The impression many people have about viewing Native American works in a museum is that they are looking at artifacts—relics from the past that anthropologists find interesting because they tell about domestic life. But some items, ancient and modern, transcend utility and evoke a greater purpose than merely to be hurled through the air, filled with food or traded as a commodity. Some pieces were created with the purpose, by their very existence, to inspire a spark of joy, to incite a sense of awe and to be treasured for transcending their own physicality.

Thus the creatives at the Heard Museum have cultivated the theme for a new exhibit, “Beauty Speaks for Us,” putting on view some of the “best of the best” Native American artworks from around the Valley and beyond.

The idea came from museum director David Roche in conversation with some of the curators, explains Caesar Chavez, the museum’s director of creative and marketing. Chavez explains that this exhibit is very aesthetically driven, more so than most major exhibitions at the Heard. “It’s a show that is not necessarily telling a narrative. There is no beginning, middle or end,” Chavez says. Visitors are asked to take a closer look and deeply consider what they see.

“One of the big ideas behind this exhibit is to teach people how to look at this art—American Indian art,” Chavez says. “That is a key message.”

Chavez cites, as an example, the image selected for the cover of the exhibition catalog. The photo appears to have the viewer looking into a highly stylized eyeball. Rich sorrel edges fold into a center that looks like a pupil. But this isn’t an eye, Chavez explains: it’s a ceramic piece called a melon bowl pot. The object viewed from a particular angle appears to become something else.

“Beauty Speaks for Us” draws its more than 200 pieces from three sources. The exhibit pulls primarily from the Heard Museum’s permanent collection, but also from the private collections of two guest curators, Janis Lyon and Carol Ann Mackay. The highlights include masterworks of Native American jewelry, pottery and weaving.
Several of the rugs on display are impressively large. “Cowboy Serape,” featured in the catalog, is 80 inches by 90 inches and was produced around the turn of the 19th century. Another rug from the Mackay collection is enormous, spanning 137 inches by 134 inches (about 11 feet by 11 feet).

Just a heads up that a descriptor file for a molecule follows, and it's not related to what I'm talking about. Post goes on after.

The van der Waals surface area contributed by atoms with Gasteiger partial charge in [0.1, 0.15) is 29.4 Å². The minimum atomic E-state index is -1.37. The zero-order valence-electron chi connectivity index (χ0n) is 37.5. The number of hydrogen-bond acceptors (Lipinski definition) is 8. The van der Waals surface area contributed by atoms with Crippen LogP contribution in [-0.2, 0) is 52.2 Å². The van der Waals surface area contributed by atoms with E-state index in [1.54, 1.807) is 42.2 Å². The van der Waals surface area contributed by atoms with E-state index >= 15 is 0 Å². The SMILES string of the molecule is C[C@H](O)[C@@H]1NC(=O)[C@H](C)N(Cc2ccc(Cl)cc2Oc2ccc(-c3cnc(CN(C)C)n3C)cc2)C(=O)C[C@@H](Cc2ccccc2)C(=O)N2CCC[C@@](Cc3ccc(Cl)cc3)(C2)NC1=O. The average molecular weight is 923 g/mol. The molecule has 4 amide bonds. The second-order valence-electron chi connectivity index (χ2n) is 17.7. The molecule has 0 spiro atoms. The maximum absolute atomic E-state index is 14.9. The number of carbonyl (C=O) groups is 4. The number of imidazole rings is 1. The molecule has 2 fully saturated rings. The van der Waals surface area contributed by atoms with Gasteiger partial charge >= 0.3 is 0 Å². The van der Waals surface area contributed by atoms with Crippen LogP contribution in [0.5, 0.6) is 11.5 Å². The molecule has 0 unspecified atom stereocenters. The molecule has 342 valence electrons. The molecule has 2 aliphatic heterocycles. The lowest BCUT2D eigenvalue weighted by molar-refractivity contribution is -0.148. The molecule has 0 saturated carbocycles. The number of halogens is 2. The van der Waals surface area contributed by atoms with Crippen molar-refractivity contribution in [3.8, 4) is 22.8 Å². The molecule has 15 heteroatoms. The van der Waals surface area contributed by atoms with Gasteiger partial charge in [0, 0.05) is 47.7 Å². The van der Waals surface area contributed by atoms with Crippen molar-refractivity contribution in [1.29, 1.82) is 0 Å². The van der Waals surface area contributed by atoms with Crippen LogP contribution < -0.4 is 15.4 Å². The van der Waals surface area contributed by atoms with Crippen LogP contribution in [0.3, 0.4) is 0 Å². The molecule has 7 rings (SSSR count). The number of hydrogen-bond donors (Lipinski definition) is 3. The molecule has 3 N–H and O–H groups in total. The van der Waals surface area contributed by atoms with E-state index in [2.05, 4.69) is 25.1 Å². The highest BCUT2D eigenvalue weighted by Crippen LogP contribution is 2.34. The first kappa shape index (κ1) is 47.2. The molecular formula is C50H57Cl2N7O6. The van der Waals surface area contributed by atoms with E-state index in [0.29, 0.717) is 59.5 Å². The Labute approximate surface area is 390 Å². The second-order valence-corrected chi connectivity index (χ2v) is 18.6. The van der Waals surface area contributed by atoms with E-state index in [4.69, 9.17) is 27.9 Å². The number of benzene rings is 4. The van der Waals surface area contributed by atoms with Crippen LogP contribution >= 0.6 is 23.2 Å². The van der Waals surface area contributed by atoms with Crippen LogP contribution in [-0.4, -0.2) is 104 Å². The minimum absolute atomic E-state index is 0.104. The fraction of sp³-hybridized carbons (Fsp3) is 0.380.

Southwestern textile enthusiasts will recognize work by Navajo weaver D.Y. Begay. According to Chavez, many of her textiles are landscape inspired, including “Study in Cochineal.” This piece layers rich reds and earth tones, creating a horizon line in the middle that produces the effect of a deep desert sunset. Begay lives in Santa Fe now but maintains an Arizona connection to the Navajo reservation.

David Roche has been director at the Heard Museum for just over a year. He says that planning for the “Beauty” exhibit began around the time that he started. But first, the museum would undergo a massive remodeling project.

The Heard Museum received a grant from the Virginia C. Piper Charitable Trust and laid plans to combine two previous gallery spaces into an open floor plan with more than 6,500 square feet, as well as to install a walkway that would finally connect the upstairs Berlin Mezzanine to the galleries on the south end of the second floor. The new combined space is aptly dubbed the Grand Gallery. Major construction started in May 2016. “It’s a blur. Really, it’s remarkable how quickly this has come together,” Roche says.

Roche explains that there were many challenges along the way during the renovation. “As you might imagine, when you are dealing with this much history, there will be some surprises. There were actually 33 latent issues or conditions that had to be addressed.”

“Beauty Speaks for Us” will be the inaugural exhibition in the Virginia C. Piper Charitable Trust Grand Gallery. The remodeling project took about a year from planning to completion, and the final touches wrapped up just in time for the installation and opening of the “Beauty” exhibit.

“We feel that we’re in a much better place, for a lot of reasons,” Roche says. “But really what we are most excited about is the opportunity that this new gallery presents for us.”
“Beauty Speaks for Us”
Virginia C. Piper Charitable Trust Grand Gallery
Heard Museum
February 11 through April 2
A limited-edition catalog of the exhibition is available.

Image Credits, photos Craig Smith:

Nancy Youngblood, Santa Clara Pueblo, b. 1955
Melon bowl, 2001, Ceramic, 6 x 8 inches
Collection of Janis and Dennis Lyon

Nancy Youngblood
Melon bowl with 32 ribs, 2001, Ceramic, 8 x 11 inches
Collection of Nadine Basha

Nancy Youngblood
Melon bowl, 1998,Ceramic, 6.5 x 8.5 inches
Collection of Janis and Dennis Lyon

Hopi Ahöla, early 1900s
Cottonwood root, paint, kaolin, feathers, cloth
24 x 26 x 7 inches
Gift of Senator Barry M. Goldwater
Underwritten by Anonymous

Kiowa Dress, c. 1880
Hide, paint, glass beads, cowrie shells. horsehair, metal,
brass beads, silk ribbon, 54 x 31 inches
Fred Harvey Fine Arts Collection at the Heard Museum

Kiowa Lattice cradle, c. 1890
Hide, canvas, cotton cloth, glass and metal beads,
wood, silver tacks,brass bell, 42.5 x 26.8 x 9.5 inches
Fred Harvey Fine Arts Collection at the Heard Museum